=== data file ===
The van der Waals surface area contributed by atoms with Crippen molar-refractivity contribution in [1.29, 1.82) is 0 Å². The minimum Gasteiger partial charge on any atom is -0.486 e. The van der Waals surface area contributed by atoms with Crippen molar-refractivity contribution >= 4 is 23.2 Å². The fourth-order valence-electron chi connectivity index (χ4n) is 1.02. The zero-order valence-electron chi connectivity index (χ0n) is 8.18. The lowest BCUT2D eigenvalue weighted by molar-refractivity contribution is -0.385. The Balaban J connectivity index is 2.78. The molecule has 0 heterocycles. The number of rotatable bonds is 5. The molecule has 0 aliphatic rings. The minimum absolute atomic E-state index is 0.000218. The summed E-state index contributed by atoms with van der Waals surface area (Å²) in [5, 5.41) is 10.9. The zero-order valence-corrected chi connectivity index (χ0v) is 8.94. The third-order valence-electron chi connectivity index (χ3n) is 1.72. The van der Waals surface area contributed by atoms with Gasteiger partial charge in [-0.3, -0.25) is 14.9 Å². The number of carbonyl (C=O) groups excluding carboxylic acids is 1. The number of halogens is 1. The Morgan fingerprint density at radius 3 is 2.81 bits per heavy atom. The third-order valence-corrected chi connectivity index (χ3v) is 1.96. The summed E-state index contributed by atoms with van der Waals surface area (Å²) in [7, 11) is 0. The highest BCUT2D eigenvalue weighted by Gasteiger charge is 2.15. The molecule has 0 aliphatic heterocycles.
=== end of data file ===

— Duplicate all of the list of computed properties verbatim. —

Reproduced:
The van der Waals surface area contributed by atoms with Crippen molar-refractivity contribution in [1.29, 1.82) is 0 Å². The minimum Gasteiger partial charge on any atom is -0.486 e. The van der Waals surface area contributed by atoms with Crippen molar-refractivity contribution >= 4 is 23.2 Å². The fourth-order valence-electron chi connectivity index (χ4n) is 1.02. The zero-order valence-electron chi connectivity index (χ0n) is 8.18. The lowest BCUT2D eigenvalue weighted by molar-refractivity contribution is -0.385. The Balaban J connectivity index is 2.78. The molecule has 0 heterocycles. The number of rotatable bonds is 5. The molecule has 0 aliphatic rings. The minimum absolute atomic E-state index is 0.000218. The summed E-state index contributed by atoms with van der Waals surface area (Å²) in [5, 5.41) is 10.9. The zero-order valence-corrected chi connectivity index (χ0v) is 8.94. The third-order valence-electron chi connectivity index (χ3n) is 1.72. The van der Waals surface area contributed by atoms with Gasteiger partial charge in [-0.3, -0.25) is 14.9 Å². The number of carbonyl (C=O) groups excluding carboxylic acids is 1. The number of halogens is 1. The Morgan fingerprint density at radius 3 is 2.81 bits per heavy atom. The third-order valence-corrected chi connectivity index (χ3v) is 1.96. The summed E-state index contributed by atoms with van der Waals surface area (Å²) in [7, 11) is 0. The highest BCUT2D eigenvalue weighted by Gasteiger charge is 2.15. The molecule has 0 aliphatic heterocycles.